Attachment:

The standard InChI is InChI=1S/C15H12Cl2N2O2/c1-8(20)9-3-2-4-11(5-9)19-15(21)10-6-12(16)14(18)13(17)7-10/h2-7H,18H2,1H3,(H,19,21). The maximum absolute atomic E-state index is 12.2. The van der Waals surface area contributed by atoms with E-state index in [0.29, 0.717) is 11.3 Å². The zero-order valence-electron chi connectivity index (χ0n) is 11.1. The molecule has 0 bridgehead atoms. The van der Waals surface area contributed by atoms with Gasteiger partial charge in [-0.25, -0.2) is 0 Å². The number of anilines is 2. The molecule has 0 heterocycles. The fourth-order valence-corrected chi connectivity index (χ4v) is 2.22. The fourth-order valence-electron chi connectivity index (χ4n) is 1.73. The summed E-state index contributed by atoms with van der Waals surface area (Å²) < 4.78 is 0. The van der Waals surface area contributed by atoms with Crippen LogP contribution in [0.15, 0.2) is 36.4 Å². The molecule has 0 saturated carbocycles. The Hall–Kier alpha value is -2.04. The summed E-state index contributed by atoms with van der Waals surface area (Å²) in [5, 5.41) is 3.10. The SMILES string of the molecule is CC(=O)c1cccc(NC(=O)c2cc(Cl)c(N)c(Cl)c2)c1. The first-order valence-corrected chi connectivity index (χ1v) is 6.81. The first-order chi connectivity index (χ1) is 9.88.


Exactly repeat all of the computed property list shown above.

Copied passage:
The standard InChI is InChI=1S/C15H12Cl2N2O2/c1-8(20)9-3-2-4-11(5-9)19-15(21)10-6-12(16)14(18)13(17)7-10/h2-7H,18H2,1H3,(H,19,21). The maximum absolute atomic E-state index is 12.2. The van der Waals surface area contributed by atoms with E-state index in [0.29, 0.717) is 11.3 Å². The zero-order valence-electron chi connectivity index (χ0n) is 11.1. The molecule has 0 bridgehead atoms. The van der Waals surface area contributed by atoms with Gasteiger partial charge in [-0.25, -0.2) is 0 Å². The number of anilines is 2. The molecule has 0 heterocycles. The fourth-order valence-corrected chi connectivity index (χ4v) is 2.22. The fourth-order valence-electron chi connectivity index (χ4n) is 1.73. The summed E-state index contributed by atoms with van der Waals surface area (Å²) < 4.78 is 0. The van der Waals surface area contributed by atoms with Crippen LogP contribution in [0.15, 0.2) is 36.4 Å². The molecule has 0 saturated carbocycles. The Hall–Kier alpha value is -2.04. The summed E-state index contributed by atoms with van der Waals surface area (Å²) in [5, 5.41) is 3.10. The SMILES string of the molecule is CC(=O)c1cccc(NC(=O)c2cc(Cl)c(N)c(Cl)c2)c1. The first-order valence-corrected chi connectivity index (χ1v) is 6.81. The first-order chi connectivity index (χ1) is 9.88.